MSD Manual

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Professional Version



Jozef Vercruysse

, DVM, Ghent University;

Edwin Claerebout

, DVM, PhD, DEVPC, Laboratory of Parasitology, Department of Translational Physiology, Infectiology and Public Health, Faculty of Veterinary Medicine, Ghent University, Belgium

Reviewed/Revised Sep 2014 | Modified Nov 2022

Pyrantel was first introduced as a broad-spectrum anthelmintic against GI nematodes of sheep and has also been used in cattle, horses, dogs, cats, and pigs. It is available as a citrate, tartrate, embonate, or pamoate salt.

Aqueous solutions are subject to isomerization on exposure to light, with a resultant loss in potency; therefore, suspensions should be kept out of direct sunlight. It is not recommended for use in severely debilitated animals because of its levamisole-type pharmacologic action.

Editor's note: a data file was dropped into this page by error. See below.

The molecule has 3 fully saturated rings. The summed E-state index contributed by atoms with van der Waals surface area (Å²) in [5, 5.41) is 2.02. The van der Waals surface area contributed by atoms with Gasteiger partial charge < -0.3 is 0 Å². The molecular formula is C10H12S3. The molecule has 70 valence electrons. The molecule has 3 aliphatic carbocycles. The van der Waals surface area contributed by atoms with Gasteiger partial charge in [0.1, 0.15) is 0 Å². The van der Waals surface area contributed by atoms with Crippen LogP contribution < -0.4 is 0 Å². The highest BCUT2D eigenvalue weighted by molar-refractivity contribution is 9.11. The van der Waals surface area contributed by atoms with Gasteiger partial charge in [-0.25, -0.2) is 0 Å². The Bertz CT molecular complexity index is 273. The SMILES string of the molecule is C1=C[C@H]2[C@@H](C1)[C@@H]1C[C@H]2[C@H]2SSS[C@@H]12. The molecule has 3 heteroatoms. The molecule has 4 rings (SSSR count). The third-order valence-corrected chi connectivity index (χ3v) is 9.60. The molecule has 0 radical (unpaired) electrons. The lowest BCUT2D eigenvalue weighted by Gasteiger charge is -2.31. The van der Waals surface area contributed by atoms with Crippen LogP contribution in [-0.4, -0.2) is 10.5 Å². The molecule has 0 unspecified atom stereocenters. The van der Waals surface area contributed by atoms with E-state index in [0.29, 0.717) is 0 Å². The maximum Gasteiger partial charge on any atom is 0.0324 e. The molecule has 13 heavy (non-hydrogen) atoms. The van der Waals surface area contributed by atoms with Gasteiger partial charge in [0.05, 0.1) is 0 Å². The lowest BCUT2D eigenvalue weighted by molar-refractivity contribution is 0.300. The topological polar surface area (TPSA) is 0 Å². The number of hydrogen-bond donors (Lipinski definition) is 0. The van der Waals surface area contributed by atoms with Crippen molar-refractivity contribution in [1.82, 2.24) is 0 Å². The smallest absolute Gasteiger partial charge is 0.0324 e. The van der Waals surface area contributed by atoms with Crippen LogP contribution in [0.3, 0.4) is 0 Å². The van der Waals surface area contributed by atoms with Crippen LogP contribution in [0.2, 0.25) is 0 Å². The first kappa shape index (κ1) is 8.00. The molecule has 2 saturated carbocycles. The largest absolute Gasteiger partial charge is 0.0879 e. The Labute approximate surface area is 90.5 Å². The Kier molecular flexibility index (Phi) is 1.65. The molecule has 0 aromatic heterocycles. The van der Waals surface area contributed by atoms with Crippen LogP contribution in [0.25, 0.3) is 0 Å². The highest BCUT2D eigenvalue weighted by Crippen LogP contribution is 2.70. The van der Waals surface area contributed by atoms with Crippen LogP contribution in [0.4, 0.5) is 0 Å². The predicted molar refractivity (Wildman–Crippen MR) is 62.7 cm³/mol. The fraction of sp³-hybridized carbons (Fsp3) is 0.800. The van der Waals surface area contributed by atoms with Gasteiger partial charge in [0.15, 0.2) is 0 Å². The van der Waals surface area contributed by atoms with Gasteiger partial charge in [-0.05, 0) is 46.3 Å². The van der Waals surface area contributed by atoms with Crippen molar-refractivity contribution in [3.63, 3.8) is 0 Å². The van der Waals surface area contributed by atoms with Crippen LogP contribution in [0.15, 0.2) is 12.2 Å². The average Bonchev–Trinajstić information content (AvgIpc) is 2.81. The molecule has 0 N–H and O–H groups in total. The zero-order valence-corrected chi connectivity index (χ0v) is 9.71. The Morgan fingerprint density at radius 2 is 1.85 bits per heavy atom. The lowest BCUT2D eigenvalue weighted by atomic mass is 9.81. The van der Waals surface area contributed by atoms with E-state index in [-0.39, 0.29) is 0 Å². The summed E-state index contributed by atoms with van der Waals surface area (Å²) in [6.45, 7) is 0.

Pyrantel is used PO as a suspension, paste, drench, or tablets. Both pyrantel and morantel are effective against adult gut worms and larval stages that dwell in the lumen or on the mucosal surface.


Pyrantel tartrate is effective as a broad-spectrum anthelmintic in ruminants; however, its activity is mainly limited to the adult GI nematodes.


Pyrantel is effective against adult ascarids, large and small strongyles, and pinworms. At double the recommended dose, it has limited activity against the ileocecal tapeworm Anoplocephala perfoliata.


Pyrantel tartrate is used in swine to treat Ascaris and Oesophagostomum.

Dogs and Cats:

Pyrantel pamoate or embonate is effective against the common GI nematodes, except for whipworms. Oxantel, a phenol analogue of pyrantel, is combined with pyrantel in some anthelmintic preparations for dogs (and people) to increase activity against whipworms.

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